British-Pakistani man allowed to go free but remains on Exit Control List, barring any international travel
The Sindh High Court on Thursday ordered the provincial government to immediately release British-Pakistani Omar Saeed Sheikh, the man convicted of masterminding the 2002 kidnapping and murder of Wall Street Journal reporter Daniel Pearl, as well as three conspirators.
A two-member bench, led by Justice K.K. Agha, observed that the Sindh government’s ongoing detention of the four men—initially under the Maintenance of Public Order Ordinance and then under the Anti-Terrorism Act 1997—was “illegal.” In today’s hearing, he directed all security agencies to abstain from holding the four accused “under any sort of detention,” and declared all notifications of the Sindh government related to their detention “null and void.”
The four petitioners—Omar Saeed Sheikh, Fahad Naseem, Salman Saqib and Sheikh Adil—had moved the court against their detention after their conviction was set aside in April. During proceedings, the court ruled that the provincial authorities had been unable to produce justifiable reasons for their continuous detention. However, the court has directed for the four men’s names to be placed on the Exit Control List, barring them from leaving the country. They have also been directed to appear before court whenever summoned.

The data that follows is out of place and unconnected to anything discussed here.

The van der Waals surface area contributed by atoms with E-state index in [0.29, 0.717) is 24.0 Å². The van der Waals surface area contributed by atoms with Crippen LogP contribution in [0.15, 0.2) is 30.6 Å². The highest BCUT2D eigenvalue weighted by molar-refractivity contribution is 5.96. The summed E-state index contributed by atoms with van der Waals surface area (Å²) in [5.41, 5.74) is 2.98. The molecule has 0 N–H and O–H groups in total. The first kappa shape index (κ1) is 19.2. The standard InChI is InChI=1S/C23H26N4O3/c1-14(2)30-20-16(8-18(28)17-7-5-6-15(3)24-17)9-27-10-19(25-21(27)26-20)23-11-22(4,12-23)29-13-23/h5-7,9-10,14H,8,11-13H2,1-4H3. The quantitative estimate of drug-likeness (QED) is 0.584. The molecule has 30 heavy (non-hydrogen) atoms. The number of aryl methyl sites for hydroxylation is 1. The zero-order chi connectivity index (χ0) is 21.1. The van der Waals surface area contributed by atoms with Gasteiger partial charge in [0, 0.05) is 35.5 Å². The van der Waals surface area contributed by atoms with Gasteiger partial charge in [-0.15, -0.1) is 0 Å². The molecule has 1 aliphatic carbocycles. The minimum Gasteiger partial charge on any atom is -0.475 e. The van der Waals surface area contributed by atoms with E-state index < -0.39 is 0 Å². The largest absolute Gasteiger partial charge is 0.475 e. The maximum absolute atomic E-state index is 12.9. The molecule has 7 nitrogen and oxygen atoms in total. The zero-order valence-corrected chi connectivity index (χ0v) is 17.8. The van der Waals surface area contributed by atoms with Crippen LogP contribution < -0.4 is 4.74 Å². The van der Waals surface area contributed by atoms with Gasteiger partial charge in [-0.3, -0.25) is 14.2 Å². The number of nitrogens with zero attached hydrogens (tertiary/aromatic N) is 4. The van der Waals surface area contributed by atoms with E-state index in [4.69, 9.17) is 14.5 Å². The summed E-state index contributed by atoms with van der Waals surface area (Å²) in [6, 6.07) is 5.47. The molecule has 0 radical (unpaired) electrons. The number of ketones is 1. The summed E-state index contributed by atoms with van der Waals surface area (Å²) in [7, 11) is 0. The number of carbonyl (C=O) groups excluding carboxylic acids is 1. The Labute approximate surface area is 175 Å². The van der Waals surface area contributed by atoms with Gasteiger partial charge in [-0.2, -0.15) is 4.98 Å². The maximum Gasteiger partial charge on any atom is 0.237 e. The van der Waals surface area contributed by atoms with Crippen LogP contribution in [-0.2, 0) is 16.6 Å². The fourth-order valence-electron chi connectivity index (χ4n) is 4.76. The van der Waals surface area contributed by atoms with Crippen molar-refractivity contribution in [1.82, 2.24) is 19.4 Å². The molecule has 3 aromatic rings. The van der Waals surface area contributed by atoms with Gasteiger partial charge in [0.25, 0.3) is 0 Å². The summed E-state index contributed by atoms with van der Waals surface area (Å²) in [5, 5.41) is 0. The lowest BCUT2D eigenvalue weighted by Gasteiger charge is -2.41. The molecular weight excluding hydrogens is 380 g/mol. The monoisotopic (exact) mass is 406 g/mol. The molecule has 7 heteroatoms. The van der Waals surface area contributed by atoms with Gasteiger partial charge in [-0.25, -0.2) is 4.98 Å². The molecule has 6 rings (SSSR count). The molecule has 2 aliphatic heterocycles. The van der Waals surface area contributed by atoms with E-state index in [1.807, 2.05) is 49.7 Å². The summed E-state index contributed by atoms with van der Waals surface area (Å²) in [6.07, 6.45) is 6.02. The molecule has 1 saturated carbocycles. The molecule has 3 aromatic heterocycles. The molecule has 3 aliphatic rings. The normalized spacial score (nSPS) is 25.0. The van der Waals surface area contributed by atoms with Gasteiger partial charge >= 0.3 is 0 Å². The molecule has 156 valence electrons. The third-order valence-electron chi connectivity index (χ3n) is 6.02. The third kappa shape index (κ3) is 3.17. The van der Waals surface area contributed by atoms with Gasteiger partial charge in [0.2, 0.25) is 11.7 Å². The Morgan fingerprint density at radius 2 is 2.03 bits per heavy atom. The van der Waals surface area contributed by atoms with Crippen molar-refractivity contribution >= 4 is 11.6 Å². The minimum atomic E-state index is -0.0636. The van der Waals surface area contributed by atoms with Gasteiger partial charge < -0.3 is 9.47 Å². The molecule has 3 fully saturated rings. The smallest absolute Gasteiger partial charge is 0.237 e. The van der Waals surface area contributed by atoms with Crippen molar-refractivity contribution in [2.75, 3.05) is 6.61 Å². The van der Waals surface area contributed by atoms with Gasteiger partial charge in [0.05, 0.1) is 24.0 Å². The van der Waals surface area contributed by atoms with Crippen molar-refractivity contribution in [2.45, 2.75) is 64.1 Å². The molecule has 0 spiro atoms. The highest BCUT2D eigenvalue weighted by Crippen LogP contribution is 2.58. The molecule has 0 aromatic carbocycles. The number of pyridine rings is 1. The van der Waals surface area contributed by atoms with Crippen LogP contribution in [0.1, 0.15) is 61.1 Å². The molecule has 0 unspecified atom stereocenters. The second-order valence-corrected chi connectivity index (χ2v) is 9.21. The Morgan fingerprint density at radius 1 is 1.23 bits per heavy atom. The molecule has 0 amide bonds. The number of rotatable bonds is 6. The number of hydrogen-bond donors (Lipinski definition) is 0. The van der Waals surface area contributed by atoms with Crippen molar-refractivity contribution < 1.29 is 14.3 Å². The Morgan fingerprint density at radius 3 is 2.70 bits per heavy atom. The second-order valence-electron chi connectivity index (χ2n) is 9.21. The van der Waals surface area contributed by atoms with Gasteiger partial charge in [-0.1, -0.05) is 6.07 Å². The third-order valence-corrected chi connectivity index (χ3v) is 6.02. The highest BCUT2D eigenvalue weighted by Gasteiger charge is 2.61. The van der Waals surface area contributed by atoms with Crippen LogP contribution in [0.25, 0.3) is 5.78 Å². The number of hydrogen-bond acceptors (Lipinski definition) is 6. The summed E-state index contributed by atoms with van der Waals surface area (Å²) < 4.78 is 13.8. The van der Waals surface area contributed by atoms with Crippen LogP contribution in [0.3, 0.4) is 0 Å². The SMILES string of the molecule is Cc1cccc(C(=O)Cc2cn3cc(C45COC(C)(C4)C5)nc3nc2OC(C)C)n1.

In April, the court had set aside Sheikh’s death sentence over terrorism and murder, downgrading it to the lesser crime of kidnapping. Kidnapping carries a maximum imprisonment of seven years, allowing Sheikh to be freed as he has been imprisoned for 18 years. His three accomplices, who were sentenced to life in prison, had their convictions completely overturned.
Both the Sindh government and the Pearl family have separately appealed against the April ruling before the Supreme Court; that case is set to resume hearings next year.
Pearl, 38, was working in Pakistan for The Wall Street Journal in 2002 when he was abducted from Karachi while researching a story on religious extremism. His assassination sparked outrage after a graphic video of his decapitation was delivered to the U.S. Consulate a month after his abduction. Sheikh, the primary suspect, was arrested later that year and sentenced to death by an anti-terrorism court.